In the alternative embodiment, collimating device 192 includes a single spiraling ridge 240 continuous from inlet 220 to outlet 222. Spiraling ridge 240 may also be referred to herein as a thread. Spiraling ridge 240 includes at least a first surface 242 and a second surface 244. X-ray radiation incident upon first surface 242 is either reflected or absorbed. First surface 242 may be substantially perpendicular to radiation applied to collimating device 192 at inlet 220. Spiraling ridge 240 is similar to an internal thread of a fastening device, for example, a nut. Spiraling ridge 240 may have a square cross-sectional shape, a triangular cross-sectional shape, a trapezoidal cross-sectional shape, or any other shape that allows collimating device 192 to function as described herein. Unlike ridges 100, 102, 104, 106, and 108 (shown in
In an alternative embodiment, the method also includes positioning 274 a first slit, for example, first slit 166 (shown in
Described herein are exemplary methods, systems, and devices for performing an analysis of a substance using a portable spectrometer. More specifically, the methods, systems, and devices described herein facilitate reducing scatter of radiation applied to a sample during testing of the sample without increasing a distance between a radiation source and the sample. A reduction in scattered radiation facilitates reducing unwanted Bragg peaks, reducing XRF, Compton and/or Rayleigh back scatter, and reducing excitation of atoms present in the instrument that may result in fluorescence detectable by the detector. Maintaining the distance between the radiation source and the sample prevents having to increase the power provided to the radiation source to counteract the additional distance needed to apply collimation of the radiation applied to the sample.
The methods, systems, and devices described herein facilitate efficient and economical examination of a sample material. The methods, systems, and devices described herein allow for a series of slits to be machined as a single part and inserted into a larger tube without using special alignment procedures. Exemplary embodiments of methods, systems, and devices are described and/or illustrated herein in detail. The methods, systems, and devices are not limited to the specific embodiments described herein, but rather, components of each system, as well as steps of each method, may be utilized independently and separately from other components and steps described herein. Each component, and each method step, can also be used in combination with other components and/or method steps.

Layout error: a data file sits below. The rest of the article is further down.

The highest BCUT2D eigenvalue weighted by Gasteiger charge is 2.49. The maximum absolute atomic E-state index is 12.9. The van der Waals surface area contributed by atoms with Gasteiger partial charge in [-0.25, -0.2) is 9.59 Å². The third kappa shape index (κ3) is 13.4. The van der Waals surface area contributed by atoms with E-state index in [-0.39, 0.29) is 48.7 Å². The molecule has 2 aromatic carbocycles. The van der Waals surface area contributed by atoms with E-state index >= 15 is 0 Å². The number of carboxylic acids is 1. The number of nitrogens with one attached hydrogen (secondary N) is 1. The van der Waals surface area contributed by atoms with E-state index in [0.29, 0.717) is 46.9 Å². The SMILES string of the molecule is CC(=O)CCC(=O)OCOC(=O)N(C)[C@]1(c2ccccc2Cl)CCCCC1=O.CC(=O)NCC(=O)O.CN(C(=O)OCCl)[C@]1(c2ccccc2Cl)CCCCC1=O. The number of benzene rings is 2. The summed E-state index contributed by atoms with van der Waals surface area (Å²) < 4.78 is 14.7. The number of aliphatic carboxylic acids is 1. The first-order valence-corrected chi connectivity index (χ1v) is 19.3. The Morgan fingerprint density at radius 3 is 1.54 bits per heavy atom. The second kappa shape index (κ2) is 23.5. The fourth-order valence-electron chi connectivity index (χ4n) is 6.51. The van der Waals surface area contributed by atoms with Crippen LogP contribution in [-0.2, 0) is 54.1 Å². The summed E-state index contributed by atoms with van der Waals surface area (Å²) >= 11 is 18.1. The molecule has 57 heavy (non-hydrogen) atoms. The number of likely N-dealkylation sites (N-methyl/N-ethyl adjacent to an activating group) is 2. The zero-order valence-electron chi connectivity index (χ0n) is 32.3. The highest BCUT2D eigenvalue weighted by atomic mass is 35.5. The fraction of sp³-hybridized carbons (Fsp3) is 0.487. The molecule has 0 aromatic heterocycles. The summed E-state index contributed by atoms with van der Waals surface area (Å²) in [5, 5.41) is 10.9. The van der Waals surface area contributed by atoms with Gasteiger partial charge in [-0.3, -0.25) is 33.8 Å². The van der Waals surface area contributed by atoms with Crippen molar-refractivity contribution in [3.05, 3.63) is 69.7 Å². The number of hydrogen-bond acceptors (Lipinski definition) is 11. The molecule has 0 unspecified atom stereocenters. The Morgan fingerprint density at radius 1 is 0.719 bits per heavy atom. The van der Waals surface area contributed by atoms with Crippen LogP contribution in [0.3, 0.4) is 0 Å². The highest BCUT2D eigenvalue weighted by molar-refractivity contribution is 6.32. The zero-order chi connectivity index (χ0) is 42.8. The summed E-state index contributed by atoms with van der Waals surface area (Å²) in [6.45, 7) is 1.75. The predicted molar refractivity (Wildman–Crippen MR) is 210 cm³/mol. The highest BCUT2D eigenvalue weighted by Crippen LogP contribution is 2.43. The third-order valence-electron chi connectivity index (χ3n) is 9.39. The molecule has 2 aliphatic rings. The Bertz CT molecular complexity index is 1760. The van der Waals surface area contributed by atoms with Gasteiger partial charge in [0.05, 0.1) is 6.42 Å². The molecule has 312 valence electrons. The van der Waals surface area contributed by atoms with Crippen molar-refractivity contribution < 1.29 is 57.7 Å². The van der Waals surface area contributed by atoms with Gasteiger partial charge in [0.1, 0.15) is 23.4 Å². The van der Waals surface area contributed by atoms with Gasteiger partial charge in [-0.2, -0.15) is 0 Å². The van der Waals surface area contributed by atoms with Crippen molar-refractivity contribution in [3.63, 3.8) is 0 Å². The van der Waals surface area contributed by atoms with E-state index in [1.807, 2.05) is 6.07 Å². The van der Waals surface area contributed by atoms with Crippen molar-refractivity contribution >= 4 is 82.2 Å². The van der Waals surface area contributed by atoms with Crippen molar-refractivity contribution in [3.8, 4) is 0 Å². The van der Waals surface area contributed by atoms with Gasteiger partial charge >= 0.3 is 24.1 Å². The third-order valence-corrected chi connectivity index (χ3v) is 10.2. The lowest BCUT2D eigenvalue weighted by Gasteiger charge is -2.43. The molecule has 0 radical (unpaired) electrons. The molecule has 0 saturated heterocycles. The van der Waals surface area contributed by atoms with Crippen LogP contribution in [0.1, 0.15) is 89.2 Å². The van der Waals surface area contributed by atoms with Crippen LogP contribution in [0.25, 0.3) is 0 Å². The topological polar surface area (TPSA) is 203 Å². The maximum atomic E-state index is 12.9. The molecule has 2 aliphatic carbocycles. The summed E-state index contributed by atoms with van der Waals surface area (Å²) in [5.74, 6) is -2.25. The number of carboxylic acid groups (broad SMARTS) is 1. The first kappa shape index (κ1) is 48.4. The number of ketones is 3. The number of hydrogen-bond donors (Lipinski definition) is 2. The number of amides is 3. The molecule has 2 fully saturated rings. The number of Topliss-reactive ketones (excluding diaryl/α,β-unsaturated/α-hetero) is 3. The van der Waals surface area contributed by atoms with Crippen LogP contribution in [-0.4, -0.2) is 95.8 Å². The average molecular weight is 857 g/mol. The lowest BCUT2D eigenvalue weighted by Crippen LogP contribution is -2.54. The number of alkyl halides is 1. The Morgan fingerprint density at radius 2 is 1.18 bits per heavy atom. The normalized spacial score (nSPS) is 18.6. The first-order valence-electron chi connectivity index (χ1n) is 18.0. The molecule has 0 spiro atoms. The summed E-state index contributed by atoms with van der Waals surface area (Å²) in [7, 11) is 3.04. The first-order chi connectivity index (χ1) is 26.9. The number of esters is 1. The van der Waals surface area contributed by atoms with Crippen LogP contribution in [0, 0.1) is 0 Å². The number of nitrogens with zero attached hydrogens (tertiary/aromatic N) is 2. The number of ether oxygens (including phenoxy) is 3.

This written description uses examples to disclose the invention, including the best mode, and also to enable any person skilled in the art to practice the invention, including making and using any devices or systems and performing any incorporated methods. The patentable scope of the invention is defined by the claims, and may include other examples that occur to those skilled in the art. Such other examples are intended to be within the scope of the claims if they have structural elements that do not differ from the literal language of the claims, or if they include equivalent structural elements with insubstantial differences from the literal language of the claims.
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|U.S. Classification||378/147, 378/84|
|Cooperative Classification||G21K1/02, G01N2223/076, G01N23/223|
|European Classification||G21K1/02, G01N23/223|
|Apr 15, 2010||AS||Assignment|
Owner name: BRUKER AXS HANDHELD, INC., WASHINGTON
Free format text: ASSIGNMENT OF ASSIGNORS INTEREST;ASSIGNOR:SHANNON, ROBERT F., JR.;REEL/FRAME:024239/0728
Effective date: 20100409
|Dec 3, 2015||FPAY||Fee payment|
Year of fee payment: 4